India needs Russian weaponry and oil concessions (not to mention support for our embarrassing pleas for a UNSC permanent seat; on this, see How to deal with the gang in New York) -- so, we overlook Mr. Putin's thuggery.
India intends building energy pipelines through Burma and Bangladesh -- so, we turn away from Ms. Suu Kyi's much-too-long house arrest and politico-religious fascism in places like Sylhet.

Now, we understand the need to be pragmatic -- and applaud our forward diplomacy to secure our long-term energy interests. But, the cost of this pragmatism has been high -- we have not just descended from our much-too-talkative moral high-horse, we seem to have lost our ability to speak about geo-political morality at all. And when we do stand up for democracy, as we recently did by canceling the SAARC summit to protest the royalist coup in Kathmandu, complex issues arise, as discussed at length by The Acorn, which really leave GOI in a bind.

We really need to find ways for reconciling our pragmatism with our morality. We will likely never fully succeed in this, but if we don't even try, lest we upset our energy suppliers, we might as well run our internal combustion engines on the blood of their victims. Conversely, if we are at all successful, we would blaze a new trail with a worthy idea for fellow democracies to emulate.

So, how should we promote our political values in tyrannies we, unfortunately, need to do business with?

Here's one thought -- its not a fully-formed thought, perhaps not even a practical thought, but hopefully it's a conversation starter.

India could create a statutorily protected Democracy Commission (ala the Election Commission) to promote our democratic values. This DC could be India's face as a protector, a safe haven, an inspiration, and a resource bank for foreign democracy activists being suppressed by tyrannies.

The DC must be independent of the Government of the day and, via EC-like statutory protection, should have maximum immunity against short-term political pressures. Thus, the Government of the day can neither influence the Commission, nor be held responsible for the Commission's actions.

The DC could be funded by voluntary contributions by Indians (who could, for example, give as they do to charities and/or divert a capped fraction of their taxes -- 0.02% of taxes, on average, would amount to ~$10mm/Rs.45crores per annum). [A good parallel is the US taxpayers' ability to check off a box in their annual tax returns that if checked, diverts $3 to fund presidential campaigns. This creates a voluntary mechanism for Americans to fund these campaigns.]

This arrangement will then allow GOI to fete Iran's foreign minister, Kamal Kharazzi, while the DC simultaneously providing resources to Prof. Shirin Ebadi in her duel with the Ayatollah regime, or for the GOI to honor the Myanmarese dictator Than Shwe even as the DC hosts Burmese democracy activists plotting a peaceful regime change! Who says we cannot walk and chew gum at the same time!

If Mr. Kharazzi and General Shwe object to the DC's activities, Shri. Natwar Singh could safely shrug his shoulders and claim helplessness, citing the DC's statutory independence -- then, he could raise his glass to the health of the visiting dignitaries!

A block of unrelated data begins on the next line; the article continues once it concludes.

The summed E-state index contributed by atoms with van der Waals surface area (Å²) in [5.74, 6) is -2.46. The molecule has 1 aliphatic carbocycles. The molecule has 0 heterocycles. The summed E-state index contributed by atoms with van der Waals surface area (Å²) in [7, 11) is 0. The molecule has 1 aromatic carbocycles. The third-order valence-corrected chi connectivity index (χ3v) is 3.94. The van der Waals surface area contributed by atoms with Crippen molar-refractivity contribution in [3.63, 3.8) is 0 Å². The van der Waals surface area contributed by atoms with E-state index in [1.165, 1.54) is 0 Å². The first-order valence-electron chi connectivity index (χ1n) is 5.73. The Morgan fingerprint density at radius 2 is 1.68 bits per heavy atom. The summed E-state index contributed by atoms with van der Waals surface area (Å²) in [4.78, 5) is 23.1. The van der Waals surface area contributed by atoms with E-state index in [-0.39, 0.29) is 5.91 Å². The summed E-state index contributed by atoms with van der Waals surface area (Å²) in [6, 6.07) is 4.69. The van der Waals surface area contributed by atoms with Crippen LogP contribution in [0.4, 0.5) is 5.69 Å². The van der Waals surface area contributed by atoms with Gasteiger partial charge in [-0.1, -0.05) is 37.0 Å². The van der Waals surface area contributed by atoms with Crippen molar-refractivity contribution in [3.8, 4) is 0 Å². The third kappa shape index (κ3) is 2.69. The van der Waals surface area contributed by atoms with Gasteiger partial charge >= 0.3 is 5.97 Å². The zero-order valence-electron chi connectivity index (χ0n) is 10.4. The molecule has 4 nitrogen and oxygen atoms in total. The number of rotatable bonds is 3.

On Nepal, the DC could really take up the matter of restoring democracy in Nepal (something we strongly support), while the GOI could address the pragmatic issues raised by The Acorn .

Let the GOI be as pragmatic as it needs to be, but at least we'd have a voluntary mechanism for Indians to express their -- statutorily protected -- moral contempt for some of the tyrants we are forced to do business with. Won't that be a great way to vocalize our moral view without sacrificing our pragmatic interests?

Rooting for Little Terrorist

As we settle in to watch the Oscars tomorrow, we'll be rooting for Ashvin Kumar's short film Little Terrorist. We are also huge fans of Hilary Swank from her role in the gut-socking 1999 film Boys Don't Cry (we haven't seen Million Dollar Baby yet, but have little doubt Ms. Swank is just as stunning here as in Boys).

And, finally, hopefully, Martin Scorcese will pick up his lifetime due in the form of his first Best Director Oscar.

The Great Indian Blog Mela

India Uncut has compiled this week's Indian blog mela. There's great stuff here -- not least because it leads with our own (ahem!) condemnation of the state of contemporary Indian culture!

The conversation then moves on and covers literature and cinema and television and politics and cricket among other subjects. Do check it out.

Thursday, February 24, 2005

Alleged LeT Member in Bush Assassination Plot

Earlier this week, 23-year old American Ahmed Omar Abu Ali was indicted in US Federal Court for plotting, with Al Qaeda, an assasination attempt on President Bush. Stephen Schwarz, in his New York Post column, alerts us to Mr. Abu Ali's links to, of all groups, Lashkar-e-Taiba -- the same Pakistan-sponsored terror group that has long been murdering innocent people in Kashmir. Here's the quote:

... Abu Ali is also a familiar figure to U.S. law-enforcement officials and terrorism experts. In mid-2003, federal authorities shut down a Northern Virginia a network of born Muslims and American converts to Islam, headed by convert Randall (Ismail) Royer.